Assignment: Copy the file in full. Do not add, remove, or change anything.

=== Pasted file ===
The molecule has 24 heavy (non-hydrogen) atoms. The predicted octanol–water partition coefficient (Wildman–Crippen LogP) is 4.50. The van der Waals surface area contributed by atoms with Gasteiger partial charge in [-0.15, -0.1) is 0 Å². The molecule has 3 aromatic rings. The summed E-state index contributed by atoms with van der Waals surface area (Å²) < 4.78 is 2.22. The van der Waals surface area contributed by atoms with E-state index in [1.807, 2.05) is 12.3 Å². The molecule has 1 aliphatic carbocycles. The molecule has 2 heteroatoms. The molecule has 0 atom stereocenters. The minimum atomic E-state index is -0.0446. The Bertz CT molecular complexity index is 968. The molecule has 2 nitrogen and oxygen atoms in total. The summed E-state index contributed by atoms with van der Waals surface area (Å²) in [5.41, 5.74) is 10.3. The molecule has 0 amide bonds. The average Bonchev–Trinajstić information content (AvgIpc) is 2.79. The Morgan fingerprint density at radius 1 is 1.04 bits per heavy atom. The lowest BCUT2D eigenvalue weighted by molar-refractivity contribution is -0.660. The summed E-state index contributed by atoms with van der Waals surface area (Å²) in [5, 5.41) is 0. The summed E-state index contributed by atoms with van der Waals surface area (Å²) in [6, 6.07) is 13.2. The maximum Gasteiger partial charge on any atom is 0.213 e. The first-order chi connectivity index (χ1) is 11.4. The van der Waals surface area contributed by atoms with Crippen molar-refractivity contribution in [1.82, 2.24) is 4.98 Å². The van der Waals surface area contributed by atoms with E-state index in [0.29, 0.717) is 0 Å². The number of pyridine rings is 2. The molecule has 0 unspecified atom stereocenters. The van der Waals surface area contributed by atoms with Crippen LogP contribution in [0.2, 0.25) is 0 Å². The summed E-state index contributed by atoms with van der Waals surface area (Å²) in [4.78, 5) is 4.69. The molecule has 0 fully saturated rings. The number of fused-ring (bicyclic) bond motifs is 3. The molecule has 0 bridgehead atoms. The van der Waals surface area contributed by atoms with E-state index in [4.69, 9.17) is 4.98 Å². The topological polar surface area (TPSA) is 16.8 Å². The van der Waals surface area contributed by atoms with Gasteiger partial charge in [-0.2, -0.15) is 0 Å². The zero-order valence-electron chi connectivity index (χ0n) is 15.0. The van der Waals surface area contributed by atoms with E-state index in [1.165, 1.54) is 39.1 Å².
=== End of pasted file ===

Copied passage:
The molecule has 24 heavy (non-hydrogen) atoms. The predicted octanol–water partition coefficient (Wildman–Crippen LogP) is 4.50. The van der Waals surface area contributed by atoms with Gasteiger partial charge in [-0.15, -0.1) is 0 Å². The molecule has 3 aromatic rings. The summed E-state index contributed by atoms with van der Waals surface area (Å²) < 4.78 is 2.22. The van der Waals surface area contributed by atoms with E-state index in [1.807, 2.05) is 12.3 Å². The molecule has 1 aliphatic carbocycles. The molecule has 2 heteroatoms. The molecule has 0 atom stereocenters. The minimum atomic E-state index is -0.0446. The Bertz CT molecular complexity index is 968. The molecule has 2 nitrogen and oxygen atoms in total. The summed E-state index contributed by atoms with van der Waals surface area (Å²) in [5.41, 5.74) is 10.3. The molecule has 0 amide bonds. The average Bonchev–Trinajstić information content (AvgIpc) is 2.79. The Morgan fingerprint density at radius 1 is 1.04 bits per heavy atom. The lowest BCUT2D eigenvalue weighted by molar-refractivity contribution is -0.660. The summed E-state index contributed by atoms with van der Waals surface area (Å²) in [5, 5.41) is 0. The summed E-state index contributed by atoms with van der Waals surface area (Å²) in [6, 6.07) is 13.2. The maximum Gasteiger partial charge on any atom is 0.213 e. The first-order chi connectivity index (χ1) is 11.4. The van der Waals surface area contributed by atoms with Crippen molar-refractivity contribution in [1.82, 2.24) is 4.98 Å². The van der Waals surface area contributed by atoms with E-state index in [0.29, 0.717) is 0 Å². The number of pyridine rings is 2. The molecule has 0 unspecified atom stereocenters. The van der Waals surface area contributed by atoms with Crippen LogP contribution in [0.2, 0.25) is 0 Å². The summed E-state index contributed by atoms with van der Waals surface area (Å²) in [4.78, 5) is 4.69. The molecule has 0 fully saturated rings. The number of fused-ring (bicyclic) bond motifs is 3. The molecule has 0 bridgehead atoms. The van der Waals surface area contributed by atoms with E-state index in [4.69, 9.17) is 4.98 Å². The topological polar surface area (TPSA) is 16.8 Å². The van der Waals surface area contributed by atoms with Gasteiger partial charge in [-0.2, -0.15) is 0 Å². The zero-order valence-electron chi connectivity index (χ0n) is 15.0. The van der Waals surface area contributed by atoms with E-state index in [1.165, 1.54) is 39.1 Å².